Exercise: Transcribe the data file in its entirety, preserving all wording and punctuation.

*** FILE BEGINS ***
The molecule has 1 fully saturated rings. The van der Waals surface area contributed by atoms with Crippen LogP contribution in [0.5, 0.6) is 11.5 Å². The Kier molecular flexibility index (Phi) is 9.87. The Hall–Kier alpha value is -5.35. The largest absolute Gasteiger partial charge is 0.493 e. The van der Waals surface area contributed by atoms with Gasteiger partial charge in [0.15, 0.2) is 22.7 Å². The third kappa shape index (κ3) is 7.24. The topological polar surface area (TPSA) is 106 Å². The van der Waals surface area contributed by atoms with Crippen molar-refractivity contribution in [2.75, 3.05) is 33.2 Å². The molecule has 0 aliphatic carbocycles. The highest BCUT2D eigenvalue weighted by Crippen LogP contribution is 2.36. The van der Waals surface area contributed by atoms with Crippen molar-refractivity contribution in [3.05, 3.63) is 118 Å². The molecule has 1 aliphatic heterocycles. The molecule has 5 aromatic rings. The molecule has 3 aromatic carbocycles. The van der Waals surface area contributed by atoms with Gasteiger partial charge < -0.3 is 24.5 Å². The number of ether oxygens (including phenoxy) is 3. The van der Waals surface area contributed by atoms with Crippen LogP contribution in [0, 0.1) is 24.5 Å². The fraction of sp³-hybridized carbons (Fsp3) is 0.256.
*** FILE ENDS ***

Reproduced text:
The molecule has 1 fully saturated rings. The van der Waals surface area contributed by atoms with Crippen LogP contribution in [0.5, 0.6) is 11.5 Å². The Kier molecular flexibility index (Phi) is 9.87. The Hall–Kier alpha value is -5.35. The largest absolute Gasteiger partial charge is 0.493 e. The van der Waals surface area contributed by atoms with Gasteiger partial charge in [0.15, 0.2) is 22.7 Å². The third kappa shape index (κ3) is 7.24. The topological polar surface area (TPSA) is 106 Å². The van der Waals surface area contributed by atoms with Crippen molar-refractivity contribution in [2.75, 3.05) is 33.2 Å². The molecule has 0 aliphatic carbocycles. The highest BCUT2D eigenvalue weighted by Crippen LogP contribution is 2.36. The van der Waals surface area contributed by atoms with Crippen molar-refractivity contribution in [3.05, 3.63) is 118 Å². The molecule has 1 aliphatic heterocycles. The molecule has 5 aromatic rings. The molecule has 3 aromatic carbocycles. The van der Waals surface area contributed by atoms with Gasteiger partial charge < -0.3 is 24.5 Å². The number of ether oxygens (including phenoxy) is 3. The van der Waals surface area contributed by atoms with Crippen LogP contribution in [0, 0.1) is 24.5 Å². The fraction of sp³-hybridized carbons (Fsp3) is 0.256.